Basic story turns into major lesson on fire safety
It started as a spot news story and turned into much, much more.
Staff writer Lauren Rohr, while working the Sunday night "breaking news" shift, reported on the basics of a house fire in Carpentersville: Started about 7:45 a.m.; extinguished in 15 minutes; residents home but escaped safely; about $100,000 in damage, including destruction of kitchen and the roof above; considerable smoke damage; fire not suspicious.
Lauren also covers several communities in the northern Fox Valley, including Carpentersville. After her story ran, the fire chief told her several residents were helping the displaced Catalan family, who had to moved into a rental house.
That seemed like a nice "feel good" story she should pursue, but Lauren also knew we often did such stories, and she was eager to find "to find a way to set this story apart."
It struck her that she had reported on a significant number of summer house fires. Lauren -- like most of us, I'll bet -- presumed wintertime, with closed-up houses heated by various means and occupied with Christmas trees, lights and fireplaces ablaze, is the time most fires occur.
She told me about this possible trend of excessive summer house fires, and I encouraged her to pursue it.
That premise, though, was soon doused. Turns out the stats on seasonal fire frequency are underwhelming. There are a few, but not a dramatic number more in the winter. And the overall number of fires has been on a slow decline for decades, likely thanks to better awareness, better use of smoke detectors.
It took a while to track down those numbers, but in the meantime, Lauren recalled another house fire she had covered in Bartlett, where the fire chief mentioned its "behavior." It burned fast and strong, typical of the modern-day house fire, he said. When Lauren finally contacted a source from the state fire marshal's office, she got her statistical data, but he "talked nonstop" about how materials used to build and furnish homes today are particularly prone to burning quick and hot.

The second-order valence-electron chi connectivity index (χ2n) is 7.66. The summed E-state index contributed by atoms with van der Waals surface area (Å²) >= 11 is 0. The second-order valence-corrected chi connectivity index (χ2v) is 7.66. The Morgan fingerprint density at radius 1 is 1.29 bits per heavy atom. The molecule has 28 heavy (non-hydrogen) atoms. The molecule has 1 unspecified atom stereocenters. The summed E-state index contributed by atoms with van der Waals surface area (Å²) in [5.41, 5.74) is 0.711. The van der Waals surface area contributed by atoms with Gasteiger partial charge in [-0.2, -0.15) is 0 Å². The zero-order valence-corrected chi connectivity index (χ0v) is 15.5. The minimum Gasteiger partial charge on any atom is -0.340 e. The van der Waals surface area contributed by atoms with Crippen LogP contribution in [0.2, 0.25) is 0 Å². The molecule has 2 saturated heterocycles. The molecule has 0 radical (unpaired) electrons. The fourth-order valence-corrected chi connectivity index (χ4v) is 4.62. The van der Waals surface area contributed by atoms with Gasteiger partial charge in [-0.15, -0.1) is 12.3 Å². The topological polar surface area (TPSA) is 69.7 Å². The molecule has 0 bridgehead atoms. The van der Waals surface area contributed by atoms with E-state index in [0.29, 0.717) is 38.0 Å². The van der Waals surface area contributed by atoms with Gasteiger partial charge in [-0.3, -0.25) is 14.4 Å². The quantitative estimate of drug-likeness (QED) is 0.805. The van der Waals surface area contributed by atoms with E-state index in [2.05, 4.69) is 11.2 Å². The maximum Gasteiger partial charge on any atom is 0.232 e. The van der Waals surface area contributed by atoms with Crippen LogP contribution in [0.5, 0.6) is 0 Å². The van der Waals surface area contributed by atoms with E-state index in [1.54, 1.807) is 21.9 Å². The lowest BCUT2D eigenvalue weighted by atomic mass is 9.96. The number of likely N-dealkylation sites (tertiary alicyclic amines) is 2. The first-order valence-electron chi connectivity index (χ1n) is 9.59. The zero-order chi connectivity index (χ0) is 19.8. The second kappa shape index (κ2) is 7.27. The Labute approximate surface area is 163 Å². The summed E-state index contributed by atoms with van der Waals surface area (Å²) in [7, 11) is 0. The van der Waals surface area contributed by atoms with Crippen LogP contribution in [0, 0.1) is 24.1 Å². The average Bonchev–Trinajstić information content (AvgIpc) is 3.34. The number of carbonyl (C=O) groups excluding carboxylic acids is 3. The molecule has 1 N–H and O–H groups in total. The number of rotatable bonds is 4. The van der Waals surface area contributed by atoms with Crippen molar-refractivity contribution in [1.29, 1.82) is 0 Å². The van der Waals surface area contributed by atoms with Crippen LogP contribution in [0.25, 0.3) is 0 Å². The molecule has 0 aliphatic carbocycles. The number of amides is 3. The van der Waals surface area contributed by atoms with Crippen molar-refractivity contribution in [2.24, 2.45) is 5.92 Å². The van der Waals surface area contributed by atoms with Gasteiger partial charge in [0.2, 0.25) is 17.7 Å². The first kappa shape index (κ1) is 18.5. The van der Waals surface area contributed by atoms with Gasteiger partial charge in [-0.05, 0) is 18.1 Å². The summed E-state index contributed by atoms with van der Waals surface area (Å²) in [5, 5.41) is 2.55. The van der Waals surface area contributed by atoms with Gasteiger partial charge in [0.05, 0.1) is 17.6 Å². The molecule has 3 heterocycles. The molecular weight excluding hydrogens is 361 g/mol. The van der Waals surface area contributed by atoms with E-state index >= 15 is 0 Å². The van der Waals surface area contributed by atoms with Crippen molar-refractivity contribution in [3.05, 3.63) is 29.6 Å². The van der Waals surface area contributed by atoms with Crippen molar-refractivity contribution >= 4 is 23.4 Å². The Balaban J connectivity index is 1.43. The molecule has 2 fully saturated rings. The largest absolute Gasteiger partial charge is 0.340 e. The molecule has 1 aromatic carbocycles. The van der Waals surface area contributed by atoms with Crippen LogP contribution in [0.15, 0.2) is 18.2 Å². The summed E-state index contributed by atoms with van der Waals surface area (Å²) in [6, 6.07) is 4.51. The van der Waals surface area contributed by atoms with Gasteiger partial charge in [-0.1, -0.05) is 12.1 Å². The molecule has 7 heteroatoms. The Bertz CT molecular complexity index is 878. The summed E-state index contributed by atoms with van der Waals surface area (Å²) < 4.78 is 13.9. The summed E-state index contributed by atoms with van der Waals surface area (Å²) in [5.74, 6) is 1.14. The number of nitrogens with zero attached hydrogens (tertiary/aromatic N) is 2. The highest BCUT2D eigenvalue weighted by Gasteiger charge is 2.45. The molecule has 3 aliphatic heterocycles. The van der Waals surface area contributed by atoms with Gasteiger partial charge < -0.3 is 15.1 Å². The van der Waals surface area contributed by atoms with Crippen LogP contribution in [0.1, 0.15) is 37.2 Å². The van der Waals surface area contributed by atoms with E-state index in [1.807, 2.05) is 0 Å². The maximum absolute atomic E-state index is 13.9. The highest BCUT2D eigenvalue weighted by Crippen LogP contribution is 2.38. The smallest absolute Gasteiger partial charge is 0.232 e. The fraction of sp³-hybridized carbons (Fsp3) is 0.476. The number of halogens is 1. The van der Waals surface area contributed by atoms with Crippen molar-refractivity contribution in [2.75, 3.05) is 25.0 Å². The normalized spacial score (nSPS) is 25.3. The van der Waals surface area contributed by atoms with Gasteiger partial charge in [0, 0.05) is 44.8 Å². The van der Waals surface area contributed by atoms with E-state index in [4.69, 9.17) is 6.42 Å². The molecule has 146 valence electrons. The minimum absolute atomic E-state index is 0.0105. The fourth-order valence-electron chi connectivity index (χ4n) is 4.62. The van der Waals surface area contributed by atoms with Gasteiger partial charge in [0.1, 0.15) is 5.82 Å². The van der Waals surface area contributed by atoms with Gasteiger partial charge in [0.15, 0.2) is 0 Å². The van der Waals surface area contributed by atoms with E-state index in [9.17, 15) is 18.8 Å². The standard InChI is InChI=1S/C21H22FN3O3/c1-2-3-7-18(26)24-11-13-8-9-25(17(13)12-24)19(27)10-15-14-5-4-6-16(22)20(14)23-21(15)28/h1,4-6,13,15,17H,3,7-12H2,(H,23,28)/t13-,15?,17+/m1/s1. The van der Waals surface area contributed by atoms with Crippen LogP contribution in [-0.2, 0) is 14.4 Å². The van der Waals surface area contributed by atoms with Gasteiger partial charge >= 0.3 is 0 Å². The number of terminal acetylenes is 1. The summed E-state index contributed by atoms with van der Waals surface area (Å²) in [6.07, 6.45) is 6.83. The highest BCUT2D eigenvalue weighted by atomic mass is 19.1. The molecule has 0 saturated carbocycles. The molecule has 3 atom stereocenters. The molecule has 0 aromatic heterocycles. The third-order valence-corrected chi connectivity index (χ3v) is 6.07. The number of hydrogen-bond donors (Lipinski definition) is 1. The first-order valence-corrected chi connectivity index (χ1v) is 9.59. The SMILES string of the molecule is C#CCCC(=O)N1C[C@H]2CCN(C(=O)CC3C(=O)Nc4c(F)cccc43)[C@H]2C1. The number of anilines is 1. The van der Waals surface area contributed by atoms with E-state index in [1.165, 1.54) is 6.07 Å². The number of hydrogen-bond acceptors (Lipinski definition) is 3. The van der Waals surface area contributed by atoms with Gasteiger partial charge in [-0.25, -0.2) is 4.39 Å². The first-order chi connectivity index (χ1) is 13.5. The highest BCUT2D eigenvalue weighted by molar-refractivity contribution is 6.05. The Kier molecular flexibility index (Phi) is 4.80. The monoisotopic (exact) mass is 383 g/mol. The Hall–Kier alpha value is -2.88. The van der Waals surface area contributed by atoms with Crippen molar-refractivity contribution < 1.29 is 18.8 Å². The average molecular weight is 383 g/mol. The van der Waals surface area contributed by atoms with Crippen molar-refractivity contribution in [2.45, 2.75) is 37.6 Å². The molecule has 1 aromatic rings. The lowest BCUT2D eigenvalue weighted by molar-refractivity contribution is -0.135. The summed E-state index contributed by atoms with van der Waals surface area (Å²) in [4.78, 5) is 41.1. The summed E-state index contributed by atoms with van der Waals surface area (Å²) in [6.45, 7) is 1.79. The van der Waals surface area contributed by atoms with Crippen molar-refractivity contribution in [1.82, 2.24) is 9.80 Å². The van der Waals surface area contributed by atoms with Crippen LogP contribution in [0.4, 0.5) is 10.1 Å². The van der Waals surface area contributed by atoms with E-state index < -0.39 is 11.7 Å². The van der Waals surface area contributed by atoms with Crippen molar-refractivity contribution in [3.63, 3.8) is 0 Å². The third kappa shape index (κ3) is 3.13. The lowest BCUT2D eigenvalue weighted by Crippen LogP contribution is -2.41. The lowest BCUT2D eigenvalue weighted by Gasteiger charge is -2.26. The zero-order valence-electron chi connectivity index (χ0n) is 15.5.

Lauren verified this with Underwriters Laboratories, whose consumer safety director was a treasure trove of info on building materials, and how the "open concept" floor plans everyone loves these days make it virtually impossible to contain a fire. He even provided a video for Lauren's report showing the dramatic difference in the speed at which a typical modern-day room is engulfed in flames versus a "legacy room" from the midcentury with traditional wood construction and natural materials. All these things are game-changers for firefighters and people caught in a burning house.
At this point, the only thing lacking to a great story was some humanity. Lauren called Minerva Catalan, who had mentioned the fire to the family's house had spread quite fast. In fact, she said, her brother left his bedroom for less than a minute only to return to see his mattress engulfed in flames.
The Catalan family's experience became the dramatic introduction to a helpful and informative story about modern-day fire safety that appeared on last Sunday's front page. A cautionary tale for us all.
• Jim Davis, firstname.lastname@example.org, is news director for the DuPage and Fox Valley editions. Follow him on Facebook at facebook.com/jimdavis06 and on twitter at @dhjimdavis.